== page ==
Roam is a YA novel that revolves around homelessness, family and friendship. I really liked how the author portrayed how easy it was for the MC and her family to become homeless and the ways in which they struggled. I became more aware of what homeless people go through and what services are available for them. Roam is also a book about family and although there is conflict within the MC's family, in the end, they band together and try to take equal responsibility. As well, I like how positive friendships and relationship were highlighted in the story. I also think the flashbacks were utilised very well. Things in the MC's current life trigger memories from similar but traumatic situations and from this we gradually learn about her past and what she has been through to make it hard to trust her friends with the truth of her homelessness. The novel ends off on a very hopeful note, with the message that one shouldn't be ashamed or embarassed of things that are out of their control. As far as the writing and characters go, I thought it was quite good. Nothing special but they really carried the message and ideas well, which I think are the star qualities of this book. Overall, Roam is quick read that shines a light on the underrepresented issue of homelessness. 3.75 stars
Anonymous 17 days ago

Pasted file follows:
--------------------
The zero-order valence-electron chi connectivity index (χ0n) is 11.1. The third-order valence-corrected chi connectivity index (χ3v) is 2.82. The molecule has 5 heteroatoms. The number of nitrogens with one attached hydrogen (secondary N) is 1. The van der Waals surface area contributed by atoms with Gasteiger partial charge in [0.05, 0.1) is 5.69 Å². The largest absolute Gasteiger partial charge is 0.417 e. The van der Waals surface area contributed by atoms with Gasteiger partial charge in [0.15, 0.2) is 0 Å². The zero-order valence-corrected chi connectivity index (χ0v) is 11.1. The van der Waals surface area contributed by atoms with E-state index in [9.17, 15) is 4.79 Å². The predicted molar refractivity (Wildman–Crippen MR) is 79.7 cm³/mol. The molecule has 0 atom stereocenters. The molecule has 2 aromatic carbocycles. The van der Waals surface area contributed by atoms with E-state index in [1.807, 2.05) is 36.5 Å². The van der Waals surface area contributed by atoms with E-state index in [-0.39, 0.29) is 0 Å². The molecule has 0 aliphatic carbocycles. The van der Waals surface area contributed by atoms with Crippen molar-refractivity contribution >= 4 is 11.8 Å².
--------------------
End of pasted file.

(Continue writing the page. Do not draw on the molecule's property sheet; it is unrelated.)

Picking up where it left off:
This was an absolutely incredible, beautifully-written, and heart-rending read. Abby Lunde is a senior in high school, and her life is basically going to pot. After her mother (who is a teacher at Abby's school) is caught in a compromising position with one of the school's coaches, she loses her job and things only go downhill from there. Her stepdad, Nick, also loses his job when around the same time the company he works for goes bankrupt. When they can't pay their bills, Abby's parents are forced to pack up the bare necessities, Abby, and her little sister Amber, in their beat-up old van and move to Rochester, Minnesota, Nick's old hometown where he knows there are at least some decent support programs for homeless people. At this point, amid intense bullying from ex-friends as well as the rest of the school, there's nothing left for Abby there anyway. When she arrives at her new high school in Rochester to start her senior year, Abby quickly meets new friends - and a possible enemy - but is terrified to let anyone know about her family's secret struggles, lest she face the same horrible situation that she dealt with before finally leaving her old life behind. Personally I've never before read any book where the main character faced and dealt with homelessness, much less a teen dealing with such a struggle. Most of the time when homelessness comes up in any kind of discussion, a main phrase you hear at least once is "I can't even imagine...". But C.H. Armstrong DOES imagine a whole situation like this out for us, in incredible detail, and from someone who's never personally been in this kind of situation, the emotions put through ring very true to the best that I can imagine one feeling. The helplessness, embarrassment, hunger, and cold among other discomforts - it was heartbreaking to read even a fictional story of a teen and her sister who is just a child undergoing this kind of a struggle, and yet so many teens and kids face problems like this everyday; although Abby Lunde's story is fictional the problem the story presents is very real..... I could go on and on, but I'll wrap up by saying that I cannot recommend this book highly enough; it's a highly relevant novel in today's society and honestly I just think everyone needs to read it.